The theme revealer provided me with an extra layer of funny today because it reminded me of one of the lines in this hilarious Dr. Tran cartoon: "Leland does love his VAPOR TRAILS!"

(Warning: That video is heavy on the cartoon violence and offensive jokes, so proceed with caution if you're not into that brand of humor.)

And POLITY was actually a gimme for me -- well, not exactly a gimme as it was one of the last answers I saw and I had most of the crosses anyhow, but I had no doubt about it when I filled it in. That's what happens when you see that word over and over while reading several books in a 19th-20th century U.S. political history class for the past month.

Milford 7:18 AM  

Medium Monday for me, due to that TINO, POLITY, ANON intersect. Thought, like @lms, that I might DNF on a Monday! TAPIR was another unknown. And AUEL.

AGATHA Christie's "Ten Little Indians" was just on last night, maybe on TCM?

I sensed that there was something scientifically unsound about all the theme answers being VAPORs, but the addition of TRAILS to show they all ended the phrases was a lovely bonus, so I think that makes up for it by far.

I think I'll be singing Hey (hey) You (you), GET OFF OF MY CLOUD the rest of the day. Or maybe, Steve Miller's "Jet Airliner".

C. Ross Word 7:33 AM  

Interesting, Tuesday-ish puzzle. Needed more crosses to finish than usual for a Monday. Only momentary hesitation was the TAPIR ABEAM cross: thought iBEAM, uBEAM (?) before settling on A. Interesting O.E.D. factoid. Know Mel Torme but not his nickname. Note to Rex: please say hi to your pals Rover and Fido for me.

Fun Monday!

John V 7:39 AM  

A good Monday, good theme. What @Rex said about NAUGHT, which I liked. VAPORTRAILS is what my pencil made solving this one ; very easy, at LGA C38.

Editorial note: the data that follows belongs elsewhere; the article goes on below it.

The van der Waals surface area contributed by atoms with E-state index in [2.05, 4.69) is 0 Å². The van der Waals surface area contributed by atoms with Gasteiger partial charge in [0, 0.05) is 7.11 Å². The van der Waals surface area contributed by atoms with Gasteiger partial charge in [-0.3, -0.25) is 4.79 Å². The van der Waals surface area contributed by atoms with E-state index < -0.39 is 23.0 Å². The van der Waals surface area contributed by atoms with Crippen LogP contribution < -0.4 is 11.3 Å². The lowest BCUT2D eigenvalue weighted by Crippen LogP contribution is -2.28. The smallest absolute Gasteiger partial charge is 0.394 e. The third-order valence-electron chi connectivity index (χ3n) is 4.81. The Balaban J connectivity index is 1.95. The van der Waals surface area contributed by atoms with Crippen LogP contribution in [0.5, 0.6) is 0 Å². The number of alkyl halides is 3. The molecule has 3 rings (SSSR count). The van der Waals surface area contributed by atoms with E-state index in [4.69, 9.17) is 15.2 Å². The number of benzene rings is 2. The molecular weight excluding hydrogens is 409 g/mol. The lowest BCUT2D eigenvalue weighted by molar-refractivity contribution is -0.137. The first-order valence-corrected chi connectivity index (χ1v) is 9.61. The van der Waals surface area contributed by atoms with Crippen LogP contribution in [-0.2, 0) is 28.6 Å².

Evan 7:40 AM  

@acme and @Z:

While I appreciate the concern, you can add me as one of the (well)-under-50 solvers who a) knows who Mel Tormé was and b) knows that his nickname was The VELVET FOG. How could I forget that after watching the classic Seinfeld episode where Tormé mistook Kramer for an Able Mentally Challenged adult?

Don't feel bad for me 'cause I'm young. Just try to keep up with my knowledge, son!

(Man, I hope I can still say that when I'm 50.)

Micki 7:55 AM  

My knowledge of Mel Torme comes entirely from Night Court

Sue McC 8:11 AM  

Super fun and easy for me. Felt like I finished in a flash. Especially loved THEVELVETFOG... Singers today don't have groovy nicknames like that.

Z 8:22 AM  

@Evan - Not a concern, just an observation. Was it a tougher than usual Monday for you?

optionsgeek 8:37 AM  

While automotive GASoline is stored in liquid form, it is mixed with air and turned into a VAPOR before it is injected into the cylinder and ignited. I'd say the vapor reference holds up.

chefbea 9:06 AM  

Easy fun Monday. I of course am old enough to know the velvet fog.

I love pesto but we seem to be getting a lot of it lately. And didn't we have lotus eater recently??

Evan 9:09 AM  

@Z:

Nope. The puzzle was on my easy side for a Monday. The only place I hesitated was when I didn't know if 17-Across would be PICK UP STEAM or PICK UP SPEED.

jackj 9:12 AM  

“The fog comes in on little cat feet” and when I walk that cat back to the 3/11/12 John Dunn/Vic Fleming Sunday Titanic puzzle I find a relevant part of my comment on Rexworld that day was:

“Vic and John still paid great attention to the surrounding fill, giving us such cleverness as “Kind of trail” for VAPOR”

Today, Mr. Dunn nicely expands on his earlier cleverness and I get to recycle my comment. Now that may not constitute puzzle synergy or a crossword “marriage” but it does at least seem efficient for each of us.

I’m glad John expanded on his fascination with contrails, his theme is deucedly clever and deserves the ultimate British accolade, “Well played, old son!”

While developing today’s theme, John still paid great attention to the surrounding fill, giving us such cleverness as “System of government” for POLITY.

Please excuse the gentle twitting John, I really did enjoy your latest contribution.

Kevin 9:17 AM  

I really expected more commententary about the obscure fill in this Monday puzzle. AUEL and MDSE right next to each other were very cringe-worthy for me. TAPIR crossed with the non-Monday clue for PRIM also slowed me down.

OldCarFudd 9:20 AM  

Steam, on the other hand, is not a vapor. It's the gaseous sate of water. What we mix our drinks with is its liquid form, and what we put in those drinks to cool them is its solid form. What you see above a boiling kettle isn't steam; steam is invisible.